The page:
Can You Spin Yarn with This?

After learning to spin, cotton balls in medicine bottles, dust bunnies behind the couch, and even your husband’s beard may all look like potential yarn.

Anne Merrow Aug 14, 2023 - 3 min read

Can You Spin Yarn with This? Primary Image

The Fall 1983 issue of Spin Off posed this intriguing question.

After you learn to spin yarn, you may start looking at the world with new eyes. Humans have been spinning yarn for thousands of years, and over time countless spinners have asked the question, “Can you spin yarn with that?” Here are some answers.

Keep in mind, many of these fibers fall under the heading of “just because you can doesn’t mean you should.” Spin Off makes no recommendations whatsoever that spinners try this for themselves.

In 2008, our sister publication PieceWork published “Maxine Tyler: Official Bear Knitter.” Maxine and the bear’s owner, Clark’s Trading Post, sent the raw fiber to be washed and processed into yarn. So though she did not handspin the bear yarn, her knitted projects serve as proof of concept. Like the fiber of other large mammals including bison and musk ox, bear fiber comprises a downy undercoat and a wiry hair coat.

Left: Maxine Tyler holding a man’s hat that she knitted from bear-hair yarn. Right: Victoria Rix being fed by W. Murray Clark, head bear trainer and son of the founders of Clark’s Trading Post, while his daughter, Maureen Clark, combs her. Photos by Elena Chevalier

Known as a host plant for monarch butterflies, milkweed is growing in popularity as people spread the seeds in ditches and fallow areas. The silky floss might catch your eye first, but the plant’s tall stalks are the traditional source of fiber. Milkweed stalks can be retted, then processed like flax and nettle.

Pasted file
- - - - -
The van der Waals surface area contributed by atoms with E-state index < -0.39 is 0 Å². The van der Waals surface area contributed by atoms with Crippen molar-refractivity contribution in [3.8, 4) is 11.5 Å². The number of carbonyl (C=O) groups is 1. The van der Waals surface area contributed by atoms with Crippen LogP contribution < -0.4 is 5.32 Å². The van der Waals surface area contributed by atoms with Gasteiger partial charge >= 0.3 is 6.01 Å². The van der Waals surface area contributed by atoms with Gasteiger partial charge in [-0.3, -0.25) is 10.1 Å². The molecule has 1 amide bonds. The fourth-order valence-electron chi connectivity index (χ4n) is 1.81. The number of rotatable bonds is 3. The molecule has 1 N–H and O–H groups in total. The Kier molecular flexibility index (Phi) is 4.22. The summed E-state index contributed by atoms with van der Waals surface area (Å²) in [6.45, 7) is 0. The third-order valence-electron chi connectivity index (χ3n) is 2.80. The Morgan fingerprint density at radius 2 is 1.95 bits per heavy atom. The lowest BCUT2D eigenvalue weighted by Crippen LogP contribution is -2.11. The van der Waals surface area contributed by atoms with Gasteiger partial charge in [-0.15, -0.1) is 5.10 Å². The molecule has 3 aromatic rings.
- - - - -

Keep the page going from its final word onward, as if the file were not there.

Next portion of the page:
Spinners have been known to gather the floss, separate out the seeds, and spin it as a blend; it is not suitable to be spun on its own. (Some people have an allergic reaction to the plant.)

Milkweed pod and floss. Photo by Michael and Diane Weidner on Unsplash

In the Winter 2016 issue of Spin Off, Leslie Ordal explored spinning the fiber of Curly horses. She reports, “Curly fiber is fairly short, from about 1⁄2 inch up to 3 inches, but usually falling in the 1-inch range. Generally too short for combs, Curly fiber can be prepared well using cotton cards or a drumcarder with a fine cloth.”

Left: North American Curly horse; photo by Terry Schmidt. Right: Closer inspection reveals the curly coat; photo by Ella Pichon

What other strange and wonderful things have you used to spin yarn? Share your stories via our email address.

Anne Merrow is Editorial Director and a cofounder of Long Thread Media.

Originally published December 13, 2018; updated August 14, 2023.